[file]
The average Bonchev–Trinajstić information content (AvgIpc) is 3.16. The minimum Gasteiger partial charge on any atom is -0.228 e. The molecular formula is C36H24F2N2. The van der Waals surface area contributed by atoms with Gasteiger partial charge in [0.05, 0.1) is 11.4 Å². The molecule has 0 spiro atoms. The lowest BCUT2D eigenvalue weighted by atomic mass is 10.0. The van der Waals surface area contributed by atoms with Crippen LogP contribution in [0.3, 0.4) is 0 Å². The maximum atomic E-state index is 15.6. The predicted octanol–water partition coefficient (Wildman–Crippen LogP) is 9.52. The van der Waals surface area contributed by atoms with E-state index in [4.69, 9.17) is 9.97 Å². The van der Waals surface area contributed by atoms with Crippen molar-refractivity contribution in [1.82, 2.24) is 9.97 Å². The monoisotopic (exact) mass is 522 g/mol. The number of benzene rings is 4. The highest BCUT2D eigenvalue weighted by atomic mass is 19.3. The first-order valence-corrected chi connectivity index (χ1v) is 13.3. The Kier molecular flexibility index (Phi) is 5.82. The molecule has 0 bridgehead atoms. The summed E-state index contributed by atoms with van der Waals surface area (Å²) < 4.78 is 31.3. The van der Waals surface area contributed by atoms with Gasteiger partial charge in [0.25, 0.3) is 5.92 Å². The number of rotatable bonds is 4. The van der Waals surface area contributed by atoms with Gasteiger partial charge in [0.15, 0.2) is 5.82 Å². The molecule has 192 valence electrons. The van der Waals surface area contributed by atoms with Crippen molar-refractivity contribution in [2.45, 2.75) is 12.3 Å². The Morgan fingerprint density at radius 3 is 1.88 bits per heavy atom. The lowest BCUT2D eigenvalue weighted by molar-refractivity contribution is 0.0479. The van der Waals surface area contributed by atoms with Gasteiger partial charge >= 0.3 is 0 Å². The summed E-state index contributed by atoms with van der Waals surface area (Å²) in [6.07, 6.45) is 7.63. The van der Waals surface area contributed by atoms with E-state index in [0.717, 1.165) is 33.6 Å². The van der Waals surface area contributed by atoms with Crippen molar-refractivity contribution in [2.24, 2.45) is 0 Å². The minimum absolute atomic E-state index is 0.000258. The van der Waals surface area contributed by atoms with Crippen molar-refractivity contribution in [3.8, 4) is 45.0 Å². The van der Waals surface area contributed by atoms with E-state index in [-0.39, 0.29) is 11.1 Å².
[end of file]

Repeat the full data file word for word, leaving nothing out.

The average Bonchev–Trinajstić information content (AvgIpc) is 3.16. The minimum Gasteiger partial charge on any atom is -0.228 e. The molecular formula is C36H24F2N2. The van der Waals surface area contributed by atoms with Gasteiger partial charge in [0.05, 0.1) is 11.4 Å². The molecule has 0 spiro atoms. The lowest BCUT2D eigenvalue weighted by atomic mass is 10.0. The van der Waals surface area contributed by atoms with Crippen LogP contribution in [0.3, 0.4) is 0 Å². The maximum atomic E-state index is 15.6. The predicted octanol–water partition coefficient (Wildman–Crippen LogP) is 9.52. The van der Waals surface area contributed by atoms with E-state index in [4.69, 9.17) is 9.97 Å². The van der Waals surface area contributed by atoms with Crippen molar-refractivity contribution in [1.82, 2.24) is 9.97 Å². The monoisotopic (exact) mass is 522 g/mol. The number of benzene rings is 4. The highest BCUT2D eigenvalue weighted by atomic mass is 19.3. The first-order valence-corrected chi connectivity index (χ1v) is 13.3. The Kier molecular flexibility index (Phi) is 5.82. The molecule has 0 bridgehead atoms. The summed E-state index contributed by atoms with van der Waals surface area (Å²) < 4.78 is 31.3. The van der Waals surface area contributed by atoms with Gasteiger partial charge in [0.25, 0.3) is 5.92 Å². The number of rotatable bonds is 4. The van der Waals surface area contributed by atoms with Gasteiger partial charge in [0.15, 0.2) is 5.82 Å². The molecule has 192 valence electrons. The van der Waals surface area contributed by atoms with Crippen molar-refractivity contribution in [2.45, 2.75) is 12.3 Å². The Morgan fingerprint density at radius 3 is 1.88 bits per heavy atom. The lowest BCUT2D eigenvalue weighted by molar-refractivity contribution is 0.0479. The van der Waals surface area contributed by atoms with Gasteiger partial charge >= 0.3 is 0 Å². The summed E-state index contributed by atoms with van der Waals surface area (Å²) in [6.07, 6.45) is 7.63. The van der Waals surface area contributed by atoms with E-state index in [0.717, 1.165) is 33.6 Å². The van der Waals surface area contributed by atoms with Crippen molar-refractivity contribution in [2.24, 2.45) is 0 Å². The minimum absolute atomic E-state index is 0.000258. The van der Waals surface area contributed by atoms with Crippen molar-refractivity contribution in [3.8, 4) is 45.0 Å². The van der Waals surface area contributed by atoms with E-state index in [-0.39, 0.29) is 11.1 Å².